Making Ourselves at Home on The Home Front
By Outdoor Afro Leader Zoë Polk
An Outdoor Afro-Guided Tour of African American Women’s History in Richmond
As the last bit of sun disappeared along the horizon of the San Francisco Bay, Outdoor Afros gathered for a final check in of our hike of the Marina Bay Trail in Richmond, California. Going around the circle, we marveled at the African American history ingrained in the land around us. And we agreed that the beautiful waterfront setting was an honorable tribute to the women we’d learned about on our hike. As a slight warm breeze encircled us, seeming like a final gasp of summer air, one Outdoor Afro summed up the experience with three simple words: “I feel free.”
As the federal government shutdown goes on, Outdoor Afro continues to explore ways to engage with our natural spaces. As we’ve mentioned in our previous post, connecting with nature through local and state parks is one of those ways. Established in 2000, the Rosie the Riveter /World War II Home Front National Historic Park is “partnership park,” wherein the City of Richmond owns the park land and buildings, and the National Park Service administers the programming. While, due to the shutdown, we did a self-guided tour, Outdoor Afro highly recommends visiting this important space when it is open. We are sure that you will treasure the lessons to be learned from Outdoor Afros and National Park Service Rangers Raphael Allen and Betty Soskin as much as we do.
When we began the hike, we were excited to find the trail markers which discussed the role of African Americans in shipbuilding, union organizing and civil rights activism during World War II. We learned about Frances Albrier who became the first African American woman to be hired at Shipyard Number 2 in Richmond.
Working as a welder, Ms. Albrier went on to become the first woman elected to Berkeley City Council and led a campaign hire black teachers in the city’s schools. The youngest Outdoor Afro in our group, Capone, told us that the Frances Albrier Community Center was located in San Pablo Park, one of his favorite parks in the city. We also learned about Charlotta Bass, civil rights activist and founder of The Eagle, one of the longest running African American newspapers in the West.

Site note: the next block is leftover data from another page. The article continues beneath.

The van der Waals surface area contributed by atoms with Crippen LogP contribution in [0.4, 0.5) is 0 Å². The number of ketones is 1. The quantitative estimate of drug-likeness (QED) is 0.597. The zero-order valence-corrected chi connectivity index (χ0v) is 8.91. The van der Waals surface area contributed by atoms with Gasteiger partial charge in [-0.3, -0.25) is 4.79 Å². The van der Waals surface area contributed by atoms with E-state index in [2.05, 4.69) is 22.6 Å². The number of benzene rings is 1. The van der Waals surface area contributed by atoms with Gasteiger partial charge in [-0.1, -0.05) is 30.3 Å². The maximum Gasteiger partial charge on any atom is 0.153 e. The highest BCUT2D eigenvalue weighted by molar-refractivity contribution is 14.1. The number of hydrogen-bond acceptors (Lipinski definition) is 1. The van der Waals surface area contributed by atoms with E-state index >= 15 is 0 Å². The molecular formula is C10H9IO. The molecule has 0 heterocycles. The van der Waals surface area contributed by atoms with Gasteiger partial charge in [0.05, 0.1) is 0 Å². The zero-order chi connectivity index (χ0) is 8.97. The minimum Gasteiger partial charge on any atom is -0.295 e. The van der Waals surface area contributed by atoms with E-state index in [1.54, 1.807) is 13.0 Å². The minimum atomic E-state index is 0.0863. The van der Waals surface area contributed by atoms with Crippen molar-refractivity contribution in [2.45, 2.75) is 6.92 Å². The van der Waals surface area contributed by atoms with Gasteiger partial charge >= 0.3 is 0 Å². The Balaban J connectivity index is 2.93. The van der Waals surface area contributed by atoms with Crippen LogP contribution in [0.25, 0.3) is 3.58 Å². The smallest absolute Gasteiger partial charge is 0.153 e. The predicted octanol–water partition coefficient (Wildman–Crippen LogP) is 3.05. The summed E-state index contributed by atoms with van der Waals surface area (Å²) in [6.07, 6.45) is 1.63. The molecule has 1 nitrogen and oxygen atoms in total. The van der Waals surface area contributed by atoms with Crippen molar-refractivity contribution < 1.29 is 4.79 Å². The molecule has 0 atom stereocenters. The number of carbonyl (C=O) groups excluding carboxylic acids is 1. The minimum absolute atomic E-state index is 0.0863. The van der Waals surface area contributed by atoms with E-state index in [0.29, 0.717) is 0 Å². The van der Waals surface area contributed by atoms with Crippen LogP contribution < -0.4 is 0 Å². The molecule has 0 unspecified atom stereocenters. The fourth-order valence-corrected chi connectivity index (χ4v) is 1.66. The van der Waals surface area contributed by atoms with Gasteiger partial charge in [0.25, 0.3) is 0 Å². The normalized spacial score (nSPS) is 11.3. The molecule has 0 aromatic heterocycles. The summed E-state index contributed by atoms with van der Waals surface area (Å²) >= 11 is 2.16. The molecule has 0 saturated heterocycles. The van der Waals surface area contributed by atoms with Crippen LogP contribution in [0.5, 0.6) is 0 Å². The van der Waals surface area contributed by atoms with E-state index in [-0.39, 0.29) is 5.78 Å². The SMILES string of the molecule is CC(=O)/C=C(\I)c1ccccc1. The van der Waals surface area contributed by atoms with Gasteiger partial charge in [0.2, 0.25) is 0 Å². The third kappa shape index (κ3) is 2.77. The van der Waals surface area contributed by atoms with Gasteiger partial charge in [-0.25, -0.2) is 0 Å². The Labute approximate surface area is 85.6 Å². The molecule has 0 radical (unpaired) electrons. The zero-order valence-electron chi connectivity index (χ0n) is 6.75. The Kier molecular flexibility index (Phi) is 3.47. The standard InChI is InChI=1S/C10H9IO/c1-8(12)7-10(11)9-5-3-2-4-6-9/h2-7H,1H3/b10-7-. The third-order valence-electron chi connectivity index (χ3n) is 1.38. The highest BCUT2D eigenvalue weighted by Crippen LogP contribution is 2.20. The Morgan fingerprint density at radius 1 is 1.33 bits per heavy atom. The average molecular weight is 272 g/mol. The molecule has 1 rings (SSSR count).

We spent the longest time at the trail marker that described the work of Anna Bland, Eastine Cowner, and Beatrice Turner. These African American women welders and scalers worked on the SS George Washington Carver (1943).
This trail marker has a memorable photo of African American actress Lena Horne joining Beatrice Turner at the launching of the liberty ship. The SS George Washington Carver was the second ship to be named for an African American. We couldn’t help but notice and comment on the smiles on the women’s faces as they worked, no doubt proud of the work they were doing and proud to be working on ship named for such an important figure (and Outdoor Afro of his time) in African American history.
Learning about African American history along the trail remains Outdoor Afro’s favorite way to hike. On the Marina Bay Trail, gazing out at the Bay and the beautiful views of Angel Island, Mount Tamalpais and the Golden Gate, we saw familiar sights through the eyes of our trailblazing ancestors. And we couldn’t help but think that this magnificent natural setting served as an inspiration to them in their daily hard work just as they serve as an inspiration to us. While we saw their smiling faces beautifully captured in the trail markers, we also looked out and saw them permanently embedded in the natural landscape. And we felt their spirits around us, like a warm summer breeze.
Join us on our next outdoor adventure!